Review by Thom Jurek:

Nashville's Barry Walsh spent decades as a go-to pianist iconic musicians pursued when they wanted the best. How many other piano men can claim Roy Orbison, Waylon Jennings, and Alex Chilton on their résumés? But that's only one part of a fascinating story. Walsh is not only a hell of a pianist, but a fine composer as well. In his work one can hear the modernism of Erik Satie, the line-blurring jazz pianism of Paul Bley and Keith Jarrett, classical minimalists (Reich and Glass), and ambient strategists such as Brian Eno and Michael Brook, but his musical vocabulary -- as displayed on 2008's The Crossing and 2012's Paradiso -- displays a range that seamlessly incorporates everything from Copland to Ray Charles. Silencio is not just the next step in his evolution, but a leap. Spending over two years in his home studio, Walsh sat down whenever there was time "to focus on space and restraint...the space between the notes." To get there, he appears not only on piano, but selectively on accordion, glockenspiel, guitar, and synth. He is accompanied by cellist John Catchings. The title track opener is makes elliptical chord voicings manifest by resonant reverb. A whispering synth slips through them almost imperceptibly. The space "between" is inside the articulation of played notes, the space created by their echoes and the electronic keyboard that comments on their resonances. The pianist and Catchings touch on Ravel in "Prague." The cello's wistful sonorities add an elegiac dimension to Walsh's languid melody. "The Ice Storm" quotes from his own "Exeter Cathedral." But the addition of the accordion adds a more complex emotional element; it suggests a dramatic tango reminiscent of Piazzolla's more streamlined moments. The coloration by glockenspiel and the strategic key changes balance that impression, though, to offer a gentler sense of release. "Escape Velocity," co-composed with his son Brennan, uses the same instruments but is buoyed by the younger man's spectral electric guitar playing. Rhythm and melody interlock, creating a natural sense of flow that evolves into something otherworldly. In "Belgian Afternoon," one can hear Satie, but the feel is more redolent of continental chamber jazz in the dialogue between piano and cello. There is also a sly yet lovely quote from Bacharach in the melodic line. Harmonic interplay between those two instruments on "The Violet Hour" suggests the first part of Glass' Metamorphosis emotionally, yet its more complex strategy and detailed articulation put it in a class of its own; the explorations of shape and texture deliver brooding utterances and shadows. Silencio is breathtaking in approach and imagination. Walsh's methodology is based on an intrinsic aesthetic that serves music first. Whatever is called for in a given tune is conjured: from inspiration, the unshakeable spirit of inquiry, practiced discipline, and the willingness to discover rather than dictate. While a number of younger composers have absorbed the same influences, none of them approach Walsh's creative reach or emotional warmth.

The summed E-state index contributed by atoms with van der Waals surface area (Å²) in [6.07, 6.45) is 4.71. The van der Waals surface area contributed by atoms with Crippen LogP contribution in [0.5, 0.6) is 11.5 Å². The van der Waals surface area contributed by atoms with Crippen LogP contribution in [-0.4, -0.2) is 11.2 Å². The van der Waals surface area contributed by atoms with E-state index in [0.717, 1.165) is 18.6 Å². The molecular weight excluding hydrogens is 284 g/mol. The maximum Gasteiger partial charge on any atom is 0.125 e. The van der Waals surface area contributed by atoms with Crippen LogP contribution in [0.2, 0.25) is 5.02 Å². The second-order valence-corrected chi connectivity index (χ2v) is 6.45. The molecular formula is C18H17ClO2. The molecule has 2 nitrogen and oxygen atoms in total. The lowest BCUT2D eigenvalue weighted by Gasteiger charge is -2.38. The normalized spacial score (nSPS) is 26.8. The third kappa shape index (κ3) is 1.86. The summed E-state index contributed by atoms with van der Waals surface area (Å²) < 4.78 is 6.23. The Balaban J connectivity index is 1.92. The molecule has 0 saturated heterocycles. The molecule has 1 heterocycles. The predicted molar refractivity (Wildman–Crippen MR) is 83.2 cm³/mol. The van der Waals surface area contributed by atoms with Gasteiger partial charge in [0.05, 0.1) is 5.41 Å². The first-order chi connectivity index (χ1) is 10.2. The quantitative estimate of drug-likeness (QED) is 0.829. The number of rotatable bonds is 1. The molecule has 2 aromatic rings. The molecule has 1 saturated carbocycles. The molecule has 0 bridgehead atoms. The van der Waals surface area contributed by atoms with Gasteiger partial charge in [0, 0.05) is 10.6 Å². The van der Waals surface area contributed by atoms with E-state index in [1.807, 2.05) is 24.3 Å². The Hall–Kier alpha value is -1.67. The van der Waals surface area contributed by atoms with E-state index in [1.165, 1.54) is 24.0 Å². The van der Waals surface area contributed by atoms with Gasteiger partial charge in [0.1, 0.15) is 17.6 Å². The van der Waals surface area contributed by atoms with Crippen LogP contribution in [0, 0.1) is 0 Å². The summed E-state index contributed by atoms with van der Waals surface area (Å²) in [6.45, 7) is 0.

-Thom Jurek,